“We surf all winter. The water temperature really doesn’t sink much below eight degrees,” says Montgomery, who tracks incoming waves and wind on the Internet before choosing his beach for the day.
Today the waves are coming from the southeast, and Montgomery is half naked and shivering at the end of a logging road near Barkley Sound. As the wind drives fat drops of rain across the rutted road, he and two pals squeeze into five-millimetre neoprene wetsuits, hoods, gloves and booties.
“The water does leak into your suit,” says one. “A few times, I have come out of the water and just felt nauseated with cold—I guess you’d call it mildly hypothermic. But if there’s a strong current, you have to paddle hard. That keeps you warm.”
The trio lug their boards down through a gap in the salal. They wade out through a field of boulders, slipping clumsily like beached seals in the froth of spent waves. Within minutes, they have paddled out through the breakers to where five black figures are already floating in the perfect grey swell. As sheets of rain sweep across the sound, the surfers drop like shadows across the slopes of breaking waves, ducking, turning, dancing over the marbled slopes.
Back on the beach, a worried collie paces and whines for her master. No wonder. The demographics of nautical disaster are changing. As British Columbia’s independent fishing fleet dwindles, search-and-rescue crews are increasingly coming to the aid of recreationists caught in the weather’s crossfire. Occasionally, Coast Guard crews in Tofino have to motor into the break zone to pluck exhausted surfers from the waves. They chase swamped pleasure boats, lost kayaks and, on a couple of occasions on the fringes of Pacific Rim National Park Reserve, storm watchers in trouble.
In the past 20 years, nine people have been dragged into the sea and drowned by what survivors call “rogue waves.” Even on calm days, storms lurking just beyond the horizon create huge variations in the swells that arrive on the coast, explains Dan Vedova, the park’s public-safety specialist. “The farther away the storm is, the wider the space can be between wave sets,” Vedova says. “You can watch the sea for an hour, climbing closer and closer, then the first wave of a big set can arrive with no warning, like an avalanche, and you get smacked.”
That’s exactly what happened on an autumn day in 1997 on a rock shelf a short hike from the park’s interpretive centre. A Scottish honeymooner turned his back on the sea just long enough for a wave to swat him off his perch. His limp body appeared in a wave-carved “surge channel” a few minutes later. On the heels of a receding wave, several of the man’s companions scrambled down to retrieve the body. Before they could reach it, however, a second wall of whitewater roared up the channel and dragged two more tourists into the sea. By the time Vedova arrived, three people were dead.
Park officials, hotels and guides all warn tourists of the danger of rogue waves, says Vedova. But storm watchers seem to be drawn almost compulsively to the energy and power of the sea.
“Why do they do it, in spite of all the inherent danger?” Vedova asks. “Why do humans always venture to the edge of the precipice? What is it about our nature? Something about us is driven to the edge. Like moths to the flame.”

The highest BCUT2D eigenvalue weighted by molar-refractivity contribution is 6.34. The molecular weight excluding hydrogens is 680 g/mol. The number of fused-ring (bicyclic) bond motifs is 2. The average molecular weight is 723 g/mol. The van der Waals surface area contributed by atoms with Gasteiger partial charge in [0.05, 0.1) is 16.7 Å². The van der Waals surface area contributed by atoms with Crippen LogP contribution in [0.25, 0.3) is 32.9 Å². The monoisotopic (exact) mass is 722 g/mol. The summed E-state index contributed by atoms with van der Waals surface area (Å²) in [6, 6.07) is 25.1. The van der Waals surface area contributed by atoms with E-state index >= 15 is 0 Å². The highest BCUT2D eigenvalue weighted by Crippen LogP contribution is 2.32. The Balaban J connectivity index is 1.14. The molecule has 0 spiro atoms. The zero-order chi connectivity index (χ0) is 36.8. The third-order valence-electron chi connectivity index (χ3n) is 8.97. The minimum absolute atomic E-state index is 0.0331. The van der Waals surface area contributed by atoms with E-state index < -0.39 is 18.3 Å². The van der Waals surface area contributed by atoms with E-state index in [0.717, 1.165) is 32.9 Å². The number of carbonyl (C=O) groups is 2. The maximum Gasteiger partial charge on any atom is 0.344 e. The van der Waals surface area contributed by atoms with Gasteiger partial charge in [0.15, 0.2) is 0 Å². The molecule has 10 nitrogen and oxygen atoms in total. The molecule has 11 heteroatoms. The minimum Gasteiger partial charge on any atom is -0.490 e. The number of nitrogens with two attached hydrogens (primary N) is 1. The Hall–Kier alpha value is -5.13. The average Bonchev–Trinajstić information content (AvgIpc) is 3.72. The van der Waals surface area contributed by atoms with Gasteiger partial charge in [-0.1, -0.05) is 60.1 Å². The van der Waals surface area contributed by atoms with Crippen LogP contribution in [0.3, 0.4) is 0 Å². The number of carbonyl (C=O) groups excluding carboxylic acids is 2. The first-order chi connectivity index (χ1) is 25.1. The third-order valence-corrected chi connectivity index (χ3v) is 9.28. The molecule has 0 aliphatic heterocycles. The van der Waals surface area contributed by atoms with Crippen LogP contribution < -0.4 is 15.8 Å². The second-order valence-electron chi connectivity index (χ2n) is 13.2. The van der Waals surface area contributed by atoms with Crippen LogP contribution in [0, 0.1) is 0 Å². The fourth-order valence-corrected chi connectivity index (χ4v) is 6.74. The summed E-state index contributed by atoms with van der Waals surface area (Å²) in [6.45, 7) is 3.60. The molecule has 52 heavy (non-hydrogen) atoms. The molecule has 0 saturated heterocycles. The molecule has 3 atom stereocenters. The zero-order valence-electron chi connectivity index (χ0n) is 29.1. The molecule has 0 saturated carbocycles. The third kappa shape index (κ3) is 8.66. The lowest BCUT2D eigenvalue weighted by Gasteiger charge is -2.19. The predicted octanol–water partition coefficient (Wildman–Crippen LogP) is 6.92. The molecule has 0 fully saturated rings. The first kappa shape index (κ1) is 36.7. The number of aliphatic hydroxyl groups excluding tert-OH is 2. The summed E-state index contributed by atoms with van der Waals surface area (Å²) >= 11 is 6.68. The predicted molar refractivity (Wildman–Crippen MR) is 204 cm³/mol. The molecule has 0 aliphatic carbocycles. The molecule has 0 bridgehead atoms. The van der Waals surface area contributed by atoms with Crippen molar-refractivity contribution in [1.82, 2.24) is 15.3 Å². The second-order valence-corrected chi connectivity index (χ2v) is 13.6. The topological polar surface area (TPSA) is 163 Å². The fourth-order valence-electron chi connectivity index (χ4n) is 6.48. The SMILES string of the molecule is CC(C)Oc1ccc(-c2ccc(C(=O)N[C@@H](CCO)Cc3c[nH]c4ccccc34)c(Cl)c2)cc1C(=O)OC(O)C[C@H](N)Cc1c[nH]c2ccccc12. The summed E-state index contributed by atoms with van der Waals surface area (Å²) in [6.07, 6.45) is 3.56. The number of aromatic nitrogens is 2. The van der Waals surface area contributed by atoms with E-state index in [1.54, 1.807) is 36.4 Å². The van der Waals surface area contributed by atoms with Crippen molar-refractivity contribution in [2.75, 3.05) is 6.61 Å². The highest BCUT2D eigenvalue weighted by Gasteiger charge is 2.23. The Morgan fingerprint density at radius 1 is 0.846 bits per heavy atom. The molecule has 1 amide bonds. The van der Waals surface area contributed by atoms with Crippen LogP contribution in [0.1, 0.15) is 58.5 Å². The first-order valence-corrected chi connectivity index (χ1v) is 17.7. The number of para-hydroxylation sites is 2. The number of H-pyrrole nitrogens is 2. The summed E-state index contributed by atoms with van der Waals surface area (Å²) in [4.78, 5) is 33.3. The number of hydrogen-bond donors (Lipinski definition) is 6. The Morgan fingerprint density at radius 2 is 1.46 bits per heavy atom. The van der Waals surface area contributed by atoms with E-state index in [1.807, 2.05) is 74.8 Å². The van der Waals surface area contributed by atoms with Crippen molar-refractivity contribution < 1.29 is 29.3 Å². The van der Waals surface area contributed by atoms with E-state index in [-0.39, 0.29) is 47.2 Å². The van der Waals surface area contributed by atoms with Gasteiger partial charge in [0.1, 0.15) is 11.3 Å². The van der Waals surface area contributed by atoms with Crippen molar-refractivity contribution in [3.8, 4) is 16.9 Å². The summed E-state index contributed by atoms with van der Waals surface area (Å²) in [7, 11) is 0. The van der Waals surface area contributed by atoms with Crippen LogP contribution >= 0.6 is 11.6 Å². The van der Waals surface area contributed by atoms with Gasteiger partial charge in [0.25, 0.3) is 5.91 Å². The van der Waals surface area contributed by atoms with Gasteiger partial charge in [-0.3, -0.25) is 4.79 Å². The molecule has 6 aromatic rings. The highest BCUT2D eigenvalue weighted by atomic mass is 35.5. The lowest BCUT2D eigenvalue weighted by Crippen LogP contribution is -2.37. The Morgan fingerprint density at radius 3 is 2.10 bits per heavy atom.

Few people have stood as close and as long next to the edge as has Norbert Brand, who has tended the lighthouse at Cape Beale for 26 years. The cape punches like a fist into the Pacific at the southern entrance to Barkley Sound. Storms, reefs and tides combine to make it ground zero for nautical disasters on Vancouver Island. Since 1856, more than 60 ships have been wrecked between the cape and Port Renfrew, leading mariners to dub the 56-kilometre stretch of rock and relics the “graveyard of the Pacific.” The 1906 wrecking of the steamer Valencia near Pachena Point claimed 136 lives and spurred the construction of an escape route along the length of the graveyard coast (it’s now the popular West Coast Trail).
Brand is not an easy man to reach. His lighthouse stands barely six kilometres from the fishing village of Bamfield, but in winter, the trail out to the light disappears into a maze of red rot, fallen cedar and flooded bogs.
We beg a ride from staff at Bamfield Coast Guard Station, don helmets, goggles and overall-style life jackets, then climb into a Hurricane 733, an inflatable Zodiac designed for rough-water rescues. Instead of seats, the Hurricane has saddle-like consoles with handlebars. It all feels a bit like overkill until we leave the relative calm of Bamfield Harbour and our pilot, rescue specialist Steve Oakes, guns the boat’s two 150-horsepower engines. Suddenly, we are skipping across Barkley Sound toward the open Pacific and the tail end of the storm that has been drenching the cape for 24 hours.
The sea shivers in the wind. As we move out of Barkley Sound, those ripples are lifted by a stampede of waves big enough to swamp a small boat. They, in turn, become wrinkles on the skin of the giants that rise beneath us, swells as high as houses, formed by storms hundreds, perhaps thousands of kilometres off the coast. We race up each swell until there is no water left beneath the Zodiac. Propellers spin and scream in the salty air, and we are momentarily weightless, white-knuckling our handlebars as the boat falls away beneath our feet and crashes with a shudder into each new trough.